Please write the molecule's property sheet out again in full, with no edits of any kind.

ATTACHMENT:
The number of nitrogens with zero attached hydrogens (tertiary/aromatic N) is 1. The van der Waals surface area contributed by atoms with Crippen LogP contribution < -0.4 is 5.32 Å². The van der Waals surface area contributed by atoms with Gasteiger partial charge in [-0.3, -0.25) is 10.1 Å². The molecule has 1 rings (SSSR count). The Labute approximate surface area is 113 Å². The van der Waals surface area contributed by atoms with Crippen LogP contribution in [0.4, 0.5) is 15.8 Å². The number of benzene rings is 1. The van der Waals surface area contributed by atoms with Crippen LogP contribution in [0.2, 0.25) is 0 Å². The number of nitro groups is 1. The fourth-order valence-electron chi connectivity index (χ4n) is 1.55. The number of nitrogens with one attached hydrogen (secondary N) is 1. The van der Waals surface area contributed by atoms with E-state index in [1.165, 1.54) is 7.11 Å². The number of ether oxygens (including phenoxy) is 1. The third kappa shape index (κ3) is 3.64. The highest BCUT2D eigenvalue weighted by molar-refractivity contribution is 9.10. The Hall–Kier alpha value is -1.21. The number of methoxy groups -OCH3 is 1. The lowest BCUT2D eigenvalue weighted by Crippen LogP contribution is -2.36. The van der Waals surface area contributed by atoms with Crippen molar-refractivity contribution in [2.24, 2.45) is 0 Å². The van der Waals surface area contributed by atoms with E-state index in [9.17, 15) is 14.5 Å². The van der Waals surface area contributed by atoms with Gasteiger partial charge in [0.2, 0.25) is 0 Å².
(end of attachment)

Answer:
The number of nitrogens with zero attached hydrogens (tertiary/aromatic N) is 1. The van der Waals surface area contributed by atoms with Crippen LogP contribution < -0.4 is 5.32 Å². The van der Waals surface area contributed by atoms with Gasteiger partial charge in [-0.3, -0.25) is 10.1 Å². The molecule has 1 rings (SSSR count). The Labute approximate surface area is 113 Å². The van der Waals surface area contributed by atoms with Crippen LogP contribution in [0.4, 0.5) is 15.8 Å². The number of benzene rings is 1. The van der Waals surface area contributed by atoms with Crippen LogP contribution in [0.2, 0.25) is 0 Å². The number of nitro groups is 1. The fourth-order valence-electron chi connectivity index (χ4n) is 1.55. The number of nitrogens with one attached hydrogen (secondary N) is 1. The van der Waals surface area contributed by atoms with E-state index in [1.165, 1.54) is 7.11 Å². The number of ether oxygens (including phenoxy) is 1. The third kappa shape index (κ3) is 3.64. The highest BCUT2D eigenvalue weighted by molar-refractivity contribution is 9.10. The Hall–Kier alpha value is -1.21. The number of methoxy groups -OCH3 is 1. The lowest BCUT2D eigenvalue weighted by Crippen LogP contribution is -2.36. The van der Waals surface area contributed by atoms with Crippen molar-refractivity contribution in [2.24, 2.45) is 0 Å². The van der Waals surface area contributed by atoms with E-state index in [9.17, 15) is 14.5 Å². The van der Waals surface area contributed by atoms with Gasteiger partial charge in [0.2, 0.25) is 0 Å².